I bought a $6 screwdriver with eight tiny torx bits at Lowe's and opened up the 3100. I didn't see any moisture, but I let it air out a few hours. When I reassembled it many more but not all the LCD cells were functional and much less dim. I disassembled it again and will leave it to dry a couple of days before I try again.

So there is hope the Navman will work for me again. If not, I am strongly considering the Lowrance, which will means changing the hole size in the dash panel.

If I go Lowrance, I will certainly go for the red connectors as you both advise.

Mike Brantley posted 08-13-2008 11:01 PM ET (US)     Profile for Mike Brantley  Send Email to Mike Brantley     
So my Garmin 3005c uses NMEA 0183 so unless I am mistaken it can't talk to the Lowrance products we're discussing. That means I really hope I can get the Navman 3100 working again.

I just found out Garmin makes a fuel flow sensor now -- but it works with the newer 4000 series, not what I have.

jmorgan40 posted 08-14-2008 05:37 AM ET (US)     Profile for jmorgan40  Send Email to jmorgan40     
Yes, Lowrance products will work with both 0183 protocol and NMEA 2000.
Mike Brantley posted 08-14-2008 07:50 AM ET (US)     Profile for Mike Brantley  Send Email to Mike Brantley     
Thanks for correcting me then. That's good to know.
Mike Brantley posted 08-14-2008 10:47 AM ET (US)     Profile for Mike Brantley  Send Email to Mike Brantley     
JMorgan, are you certain the LMF-400 can be made to work with an NMEA 0183 GPS unit? The Lowrance manual only makes mention of NMEA 2000. And I have found mention elsewhere of people trying to get the LMF-400 to talk to a 0183 device using an adapter to no avail.
jmorgan40 posted 08-14-2008 10:58 AM ET (US)     Profile for jmorgan40  Send Email to jmorgan40     
No not the LMF-400. I am sorry I was thinking the head unit display when I answered the post. If you have a Lowrance display it will interface with 0183. Then it can be displayed on the guage through the NMEA connection. Sorry for the misunderstanding
Mike Brantley posted 08-14-2008 11:13 AM ET (US)     Profile for Mike Brantley  Send Email to Mike Brantley     
That’s OK. We’re back on the same page now. If I can’t get the Navman working satisfactorily again, it looks as though I will just have to live without MPG and operating range data that was computed by the Navman with input from my GPS. I simply cannot afford another GPS right now and really like my “old” Garmin. I’ve seen the Lowrance LMF-400 for around $160-$170 online, so I’ll go that route if I have to but will lose functionality over the system I had going before. At least for the time being anyway, as I could put a modern, second GPS on the boat down the ways a bit to be both a backup and a position provider for the LMF-400. I wonder what’s the cheapest GPS with NMEA 2000 capability.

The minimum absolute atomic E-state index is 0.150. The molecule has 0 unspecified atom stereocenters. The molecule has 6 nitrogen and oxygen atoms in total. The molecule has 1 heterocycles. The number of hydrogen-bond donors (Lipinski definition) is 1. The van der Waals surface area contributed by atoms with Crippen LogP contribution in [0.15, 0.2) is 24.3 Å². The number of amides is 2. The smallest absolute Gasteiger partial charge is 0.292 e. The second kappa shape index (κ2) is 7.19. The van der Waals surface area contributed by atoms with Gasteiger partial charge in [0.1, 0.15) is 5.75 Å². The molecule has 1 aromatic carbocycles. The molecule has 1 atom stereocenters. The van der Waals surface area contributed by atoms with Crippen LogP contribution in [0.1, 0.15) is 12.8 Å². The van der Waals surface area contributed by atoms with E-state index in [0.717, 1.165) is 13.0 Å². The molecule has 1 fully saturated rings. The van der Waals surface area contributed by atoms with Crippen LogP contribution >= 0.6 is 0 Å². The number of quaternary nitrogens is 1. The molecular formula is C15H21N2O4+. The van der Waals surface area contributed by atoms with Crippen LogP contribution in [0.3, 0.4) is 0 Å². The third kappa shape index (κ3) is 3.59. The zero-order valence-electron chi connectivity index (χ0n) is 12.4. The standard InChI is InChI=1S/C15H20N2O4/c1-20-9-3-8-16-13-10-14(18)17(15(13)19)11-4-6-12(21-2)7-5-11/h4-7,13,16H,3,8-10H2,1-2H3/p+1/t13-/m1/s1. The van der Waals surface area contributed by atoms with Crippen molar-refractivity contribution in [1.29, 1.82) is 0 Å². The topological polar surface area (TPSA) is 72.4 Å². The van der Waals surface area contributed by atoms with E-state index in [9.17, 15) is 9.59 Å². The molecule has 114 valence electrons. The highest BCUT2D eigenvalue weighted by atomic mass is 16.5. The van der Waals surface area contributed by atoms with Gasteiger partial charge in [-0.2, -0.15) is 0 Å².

For people starting from scratch with the current crop of electronics, there are a lot of neat options now and industry standard NMEA 2000 is a good thing. It just didn’t come out soon enough for me.

One thing I was using the Navman for was keeping up with engine hours, but I lost that number when I reset the 3100 trying to fix the LCD. Eleven months out of the water, and I can’t even remember the hours I had put on it. I do have an new-in-the-box, old-fashioned analog hours meter. Might as well hook that up.

whalercop posted 08-14-2008 08:31 PM ET (US)     Profile for whalercop  Send Email to whalercop     
Mike, I had on order a device made by Actisense that is called a NGW-1 that is supposed to interface NMEA-0183 [serial data] to NMEA-2000 [network interface]. I was in the same boat as you with an older Garmin GPSr, and I wanted to interface the LMF 200 with it to get the same data you wish. I had it on order from an online vendor, that I will not mention, unless you email me, for the same amount of time as the adapters, was told it would be spring 2008, then fall 2008. I cancelled the order. The biggest problem I have right now is that I bought a Uniden UM 525 and cannot get it to recognize the Garmin for the life of me. I have tried every wiring combination that I can imagine and it still will not recognize it, and I really want to use the [digital signal calling] stuff.
seabob4 posted 08-14-2008 09:04 PM ET (US)     Profile for seabob4  Send Email to seabob4     
The LMF-400 is strictly a NMEA 2000 device. It will not read 0183. The software architecture of the two systems are not compatable. Suzuki and BRP use the identical gauge, albeit with different silkscreening, while Smartcraft, although an excellent piece of hardware, is still an 0183 based system, albeit with some proprietary nuances to it.

Unfortunately, the best choice is to upgrade to a NMEA 2000 network. 0183 is just not going to be supported anymore, so if you want the data you desire, you'll have to buy an outdated, maybe used unit to get it to interface.

I love new tech, but I also love the fact that you can buy a stroker kit for a 350 Chevy and turn her into a 383. And it will fit forever. The price of technology...

Mike Brantley posted 08-14-2008 11:52 PM ET (US)     Profile for Mike Brantley  Send Email to Mike Brantley     
Thanks, folks for the conversation and the information. This thread has been educational for me in regards to the new instruments and electronics and NMEA 2000. However, it's all academic for me at this point.

Why? Well, that's my happy ending. I got my Navman 3100 Fuel fully working again with a clear LCD readout. After leaving it apart to dry some more, I realized that by fortunate accident I did so with the LCD screen upside down. Gravity did the job, as I noticed a single drop of water or maybe more had come out between the panes of glass that sandwich the LCD guts.